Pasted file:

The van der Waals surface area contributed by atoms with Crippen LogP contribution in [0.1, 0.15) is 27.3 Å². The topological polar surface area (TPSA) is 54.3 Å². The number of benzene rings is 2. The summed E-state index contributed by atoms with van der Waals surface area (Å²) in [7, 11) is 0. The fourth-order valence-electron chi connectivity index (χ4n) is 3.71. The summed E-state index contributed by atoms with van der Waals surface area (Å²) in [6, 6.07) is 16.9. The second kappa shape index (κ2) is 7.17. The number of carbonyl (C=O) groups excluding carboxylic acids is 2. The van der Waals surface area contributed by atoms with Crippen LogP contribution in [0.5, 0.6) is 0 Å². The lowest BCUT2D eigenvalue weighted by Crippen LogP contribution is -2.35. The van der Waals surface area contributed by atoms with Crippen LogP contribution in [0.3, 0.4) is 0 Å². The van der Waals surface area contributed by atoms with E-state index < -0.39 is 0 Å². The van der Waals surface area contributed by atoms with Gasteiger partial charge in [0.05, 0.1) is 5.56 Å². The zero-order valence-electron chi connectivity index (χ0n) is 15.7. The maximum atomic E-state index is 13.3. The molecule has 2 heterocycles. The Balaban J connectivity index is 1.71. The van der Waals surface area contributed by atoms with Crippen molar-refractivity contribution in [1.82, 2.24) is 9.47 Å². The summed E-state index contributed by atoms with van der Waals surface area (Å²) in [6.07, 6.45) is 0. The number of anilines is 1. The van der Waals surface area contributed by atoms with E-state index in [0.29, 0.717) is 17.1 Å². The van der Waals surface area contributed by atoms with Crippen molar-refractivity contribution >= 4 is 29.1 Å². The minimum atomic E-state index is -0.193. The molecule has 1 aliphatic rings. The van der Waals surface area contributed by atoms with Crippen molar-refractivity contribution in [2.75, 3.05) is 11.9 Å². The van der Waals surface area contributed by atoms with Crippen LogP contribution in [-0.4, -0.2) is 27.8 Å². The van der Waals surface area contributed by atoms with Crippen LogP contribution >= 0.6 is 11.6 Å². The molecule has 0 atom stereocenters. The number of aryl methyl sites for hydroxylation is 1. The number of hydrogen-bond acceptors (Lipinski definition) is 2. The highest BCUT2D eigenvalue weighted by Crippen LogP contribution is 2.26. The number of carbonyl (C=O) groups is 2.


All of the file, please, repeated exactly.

The van der Waals surface area contributed by atoms with Crippen LogP contribution in [0.1, 0.15) is 27.3 Å². The topological polar surface area (TPSA) is 54.3 Å². The number of benzene rings is 2. The summed E-state index contributed by atoms with van der Waals surface area (Å²) in [7, 11) is 0. The fourth-order valence-electron chi connectivity index (χ4n) is 3.71. The summed E-state index contributed by atoms with van der Waals surface area (Å²) in [6, 6.07) is 16.9. The second kappa shape index (κ2) is 7.17. The number of carbonyl (C=O) groups excluding carboxylic acids is 2. The van der Waals surface area contributed by atoms with Crippen LogP contribution in [0.5, 0.6) is 0 Å². The lowest BCUT2D eigenvalue weighted by Crippen LogP contribution is -2.35. The van der Waals surface area contributed by atoms with Crippen LogP contribution in [0.3, 0.4) is 0 Å². The van der Waals surface area contributed by atoms with E-state index < -0.39 is 0 Å². The van der Waals surface area contributed by atoms with Gasteiger partial charge in [0.05, 0.1) is 5.56 Å². The zero-order valence-electron chi connectivity index (χ0n) is 15.7. The maximum atomic E-state index is 13.3. The molecule has 2 heterocycles. The Balaban J connectivity index is 1.71. The van der Waals surface area contributed by atoms with Crippen molar-refractivity contribution in [1.82, 2.24) is 9.47 Å². The summed E-state index contributed by atoms with van der Waals surface area (Å²) in [6.07, 6.45) is 0. The number of anilines is 1. The van der Waals surface area contributed by atoms with E-state index in [0.29, 0.717) is 17.1 Å². The van der Waals surface area contributed by atoms with Crippen molar-refractivity contribution >= 4 is 29.1 Å². The minimum atomic E-state index is -0.193. The molecule has 1 aliphatic rings. The van der Waals surface area contributed by atoms with Crippen molar-refractivity contribution in [2.75, 3.05) is 11.9 Å². The van der Waals surface area contributed by atoms with Crippen LogP contribution in [-0.4, -0.2) is 27.8 Å². The van der Waals surface area contributed by atoms with Crippen LogP contribution >= 0.6 is 11.6 Å². The molecule has 0 atom stereocenters. The number of aryl methyl sites for hydroxylation is 1. The number of hydrogen-bond acceptors (Lipinski definition) is 2. The highest BCUT2D eigenvalue weighted by Crippen LogP contribution is 2.26. The number of carbonyl (C=O) groups is 2.